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Auditor General Jack Wagner Says Dept. of Public Welfare Not Spending Stimulus Funds in Timely Manner
More than $60 million mishandled in Child Care and Development Fund
HARRISBURG, Pa., July 8, 2010 – Auditor General Jack Wagner said today that the Department of Public Welfare did not spend federal stimulus money to help low-income families needing child care assistance even though a large number of families were waiting for the services.
Wagner said that the Pennsylvania Child Care and Development Fund was awarded $60,146,767 in federal stimulus money on April 9, 2009, but DPW’s Office of Child Development and Early Learning did not start using the funds until April 2010 even though there were 12,891 families on the statewide waiting list for child care services as of June 30, 2009.
“As a result of DPW not utilizing these funds in a timely manner, many eligible families awaiting child care assistance went needlessly without this assistance for an unreasonable amount of time,” Wagner said. “This delay is unacceptable because the intent and objective of the stimulus funds was for recipients to utilize the money quickly in order to promote economic recovery.”
Wagner’s auditors discovered that DPW had not spent the stimulus funds during their work on the Single Audit, which is a statewide audit of the commonwealth’s use of federal funds, required each fiscal year by the federal government.
The Child Care and Development Fund provides funding for child care services as well as childhood development services, like pre-kindergarten programs and Head Start. The maximum income eligibility limit for the CCDF is 85 percent of state median income, which was $33,200 per year for a family of three for the two-year plan period of Oct. 1, 2007 to Sept. 30, 2009.
DPW officials indicated they did not plan to spend the stimulus money when it became available in April 2009 because under the federal rules, the funds do not need to be obligated until Sept. 30, 2010 and spent until Sept. 30, 2011. However, Wagner said, just because the money does not have to be spent until next year is not justification for holding on to the funds while many people are waiting for these important services.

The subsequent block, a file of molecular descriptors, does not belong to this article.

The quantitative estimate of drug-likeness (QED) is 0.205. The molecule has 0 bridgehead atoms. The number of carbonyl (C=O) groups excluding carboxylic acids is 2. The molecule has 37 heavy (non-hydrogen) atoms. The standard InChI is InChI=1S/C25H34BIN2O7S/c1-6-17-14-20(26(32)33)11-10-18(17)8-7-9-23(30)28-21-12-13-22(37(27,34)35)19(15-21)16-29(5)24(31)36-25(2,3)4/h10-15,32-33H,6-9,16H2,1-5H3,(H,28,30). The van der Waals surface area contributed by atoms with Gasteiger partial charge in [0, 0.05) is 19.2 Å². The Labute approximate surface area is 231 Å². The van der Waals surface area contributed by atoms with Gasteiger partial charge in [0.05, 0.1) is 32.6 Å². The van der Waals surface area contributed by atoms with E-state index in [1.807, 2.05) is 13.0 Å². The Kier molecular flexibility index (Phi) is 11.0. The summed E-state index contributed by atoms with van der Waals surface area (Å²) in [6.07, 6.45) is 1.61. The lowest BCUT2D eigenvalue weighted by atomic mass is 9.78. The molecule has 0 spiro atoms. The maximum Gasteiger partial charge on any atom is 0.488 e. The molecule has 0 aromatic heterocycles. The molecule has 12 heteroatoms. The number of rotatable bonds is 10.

Wagner recommended that DPW put procedures in place to more timely utilize federal stimulus funds when they become available in order to reduce the waiting list for child care services.
The federal stimulus, known officially as the American Recovery and Reinvestment Act, was signed into law in February 2009, with a goal of saving or creating 3.5 million jobs nationally. Gov. Rendell said at the time that he expected 120,000 jobs to be created in Pennsylvania.
Pennsylvania will receive an estimated $26.8 billion in stimulus money, including $11.1 billion in tax benefits and $13.5 billion for the commonwealth to spend on stimulus-related programs and projects. Of the $13.5 billion the commonwealth will receive, as of June 15, 2010, $8.1 billion has been spent.
“The intent of the stimulus money was to create jobs and to help improve the economy, so the state must ensure the funds are spent promptly and effectively,” Wagner said. “The taxpayers deserve and expect no less.”
Auditor General Jack Wagner is responsible for ensuring that all state money is spent legally and properly. He is the Commonwealth’s elected independent fiscal watchdog, conducting financial audits, performance audits and special investigations. The Department of the Auditor General conducts more than 5,000 audits per year. To learn more about the Department of the Auditor General, taxpayers are encouraged to visit the department’s website at www.auditorgen.state.pa.us.
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